When the time came to go to college I sat down with my kids and went over the options, although both were were very well informed thought their school’s guidance counselors…it is what responsible parents do.

    As far as picking up a transcript from foreign school, it is not at all how you described. The transcript has to be certified in front of local Notary Public, then the signature of the notary public has to be certified by an official of the state.province/department with jurisdiction over that notary public, then that signature of that official has to certified by the country’s Department of State or equivalent…then , that signature has to be verified by the American Consulate in that country and then, you finally have a valid document that meets the NCAA criteria or any other legal requirement in this country; The reverse process is also true if you want to use an American document in a foreign country…trust me, I have to go through this process 4 times per year to get documents certified and it is PITA…and sending the document via certified mail takes roughly one month to and from South America and probably longer to and from Africa.

    Hopefully we will eventually find out what the snag was with Diallo’s paperwork but we should not pre-emptively accuse the NCAA of incompetence when they are only doing the job they were tasked to do by the member schools. Labissiere and Diallo issues are completely different and should not be used for comparison.

    In any case, it has been an interesting discussion.

  • @JayHawkFanToo As far as picking up a transcript from a foreign school, it was exactly how I described it. That was a situation that I dealt with personally. What you are describing comes after you have obtained the transcript. The first thing that must happen after obtaining a foreign transcript is to get it translated and notarized again. It appears you forgot that step, while attempting to prove me wrong. The first step depends on the country and school that you are requesting the transcript from. They are all different. I feel like you were on Diallo, saying he should know better, then you said your brother had to put things together for your nephew. That sounds like a contradiction to me. That’s really the only reason I said something.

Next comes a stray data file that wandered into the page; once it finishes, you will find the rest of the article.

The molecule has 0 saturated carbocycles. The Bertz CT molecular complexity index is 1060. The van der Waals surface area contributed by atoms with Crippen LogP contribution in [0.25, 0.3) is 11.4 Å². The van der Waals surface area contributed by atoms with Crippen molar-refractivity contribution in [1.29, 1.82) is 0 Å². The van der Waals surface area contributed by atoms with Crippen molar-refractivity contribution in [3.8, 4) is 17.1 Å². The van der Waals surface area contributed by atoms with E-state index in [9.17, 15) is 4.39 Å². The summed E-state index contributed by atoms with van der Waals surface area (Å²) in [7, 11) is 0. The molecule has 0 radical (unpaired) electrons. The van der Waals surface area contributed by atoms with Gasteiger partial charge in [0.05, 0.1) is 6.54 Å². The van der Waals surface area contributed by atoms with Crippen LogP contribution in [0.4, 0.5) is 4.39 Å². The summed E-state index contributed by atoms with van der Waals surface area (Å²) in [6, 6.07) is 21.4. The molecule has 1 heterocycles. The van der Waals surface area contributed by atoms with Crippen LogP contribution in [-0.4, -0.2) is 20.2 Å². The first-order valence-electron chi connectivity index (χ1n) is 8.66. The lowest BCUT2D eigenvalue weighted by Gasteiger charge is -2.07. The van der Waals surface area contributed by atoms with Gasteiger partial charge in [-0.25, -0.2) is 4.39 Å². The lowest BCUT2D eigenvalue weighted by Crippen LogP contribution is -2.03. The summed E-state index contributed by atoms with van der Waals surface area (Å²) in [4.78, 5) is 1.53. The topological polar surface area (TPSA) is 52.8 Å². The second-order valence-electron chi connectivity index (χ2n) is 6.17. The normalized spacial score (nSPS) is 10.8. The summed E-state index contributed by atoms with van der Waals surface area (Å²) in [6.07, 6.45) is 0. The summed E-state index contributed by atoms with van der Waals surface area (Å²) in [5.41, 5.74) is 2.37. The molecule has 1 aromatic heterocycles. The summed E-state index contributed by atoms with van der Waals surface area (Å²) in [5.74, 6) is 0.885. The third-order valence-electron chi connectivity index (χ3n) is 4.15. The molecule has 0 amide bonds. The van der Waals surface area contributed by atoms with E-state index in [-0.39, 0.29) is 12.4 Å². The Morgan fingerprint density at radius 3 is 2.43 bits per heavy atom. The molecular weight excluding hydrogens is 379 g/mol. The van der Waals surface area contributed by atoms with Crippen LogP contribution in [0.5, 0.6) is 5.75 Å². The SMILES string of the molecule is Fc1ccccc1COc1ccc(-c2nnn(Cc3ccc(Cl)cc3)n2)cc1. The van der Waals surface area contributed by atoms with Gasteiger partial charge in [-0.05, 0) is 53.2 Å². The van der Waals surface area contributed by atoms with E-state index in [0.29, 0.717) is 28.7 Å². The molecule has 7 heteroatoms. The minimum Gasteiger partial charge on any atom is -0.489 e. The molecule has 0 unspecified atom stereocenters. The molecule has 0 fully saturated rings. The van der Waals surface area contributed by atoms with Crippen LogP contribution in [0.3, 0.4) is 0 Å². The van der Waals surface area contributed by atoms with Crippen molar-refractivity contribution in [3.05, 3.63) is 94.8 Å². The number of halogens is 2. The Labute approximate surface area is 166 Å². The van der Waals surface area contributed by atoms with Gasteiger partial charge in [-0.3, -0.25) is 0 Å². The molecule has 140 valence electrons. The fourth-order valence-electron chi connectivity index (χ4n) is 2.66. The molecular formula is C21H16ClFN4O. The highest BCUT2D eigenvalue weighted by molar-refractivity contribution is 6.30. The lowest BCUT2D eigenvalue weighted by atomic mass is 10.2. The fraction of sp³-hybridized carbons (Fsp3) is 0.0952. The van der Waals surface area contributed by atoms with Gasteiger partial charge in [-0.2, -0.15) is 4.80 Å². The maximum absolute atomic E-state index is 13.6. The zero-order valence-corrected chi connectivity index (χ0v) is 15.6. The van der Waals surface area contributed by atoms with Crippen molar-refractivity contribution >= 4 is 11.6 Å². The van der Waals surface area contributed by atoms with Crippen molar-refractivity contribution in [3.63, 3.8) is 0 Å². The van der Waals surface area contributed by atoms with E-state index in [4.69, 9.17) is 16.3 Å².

• @Crimsonorblue22 A lot of names come and go. Didn’t we lose one the same year, maybe braeden anderson?

  • @wissoxfan83 said:

    I love a good conspiracy theory as well as the next guy or gal. However, I have to resist the urge to say conspiracy whenever something goes on against KU.


    There is only cooperation resulting in legal asymmetries.

    You are too smart to talk about conspiracies, even casually, as you have just done above.

    You are a teacher of our children if I recall correctly.

    Its scary to think that you may be talking to your students about conspiracy theories and dismissing them as put out by kooks, when the conspiracy theories and the kooks (often spooks) that spread them, are so irrelevant.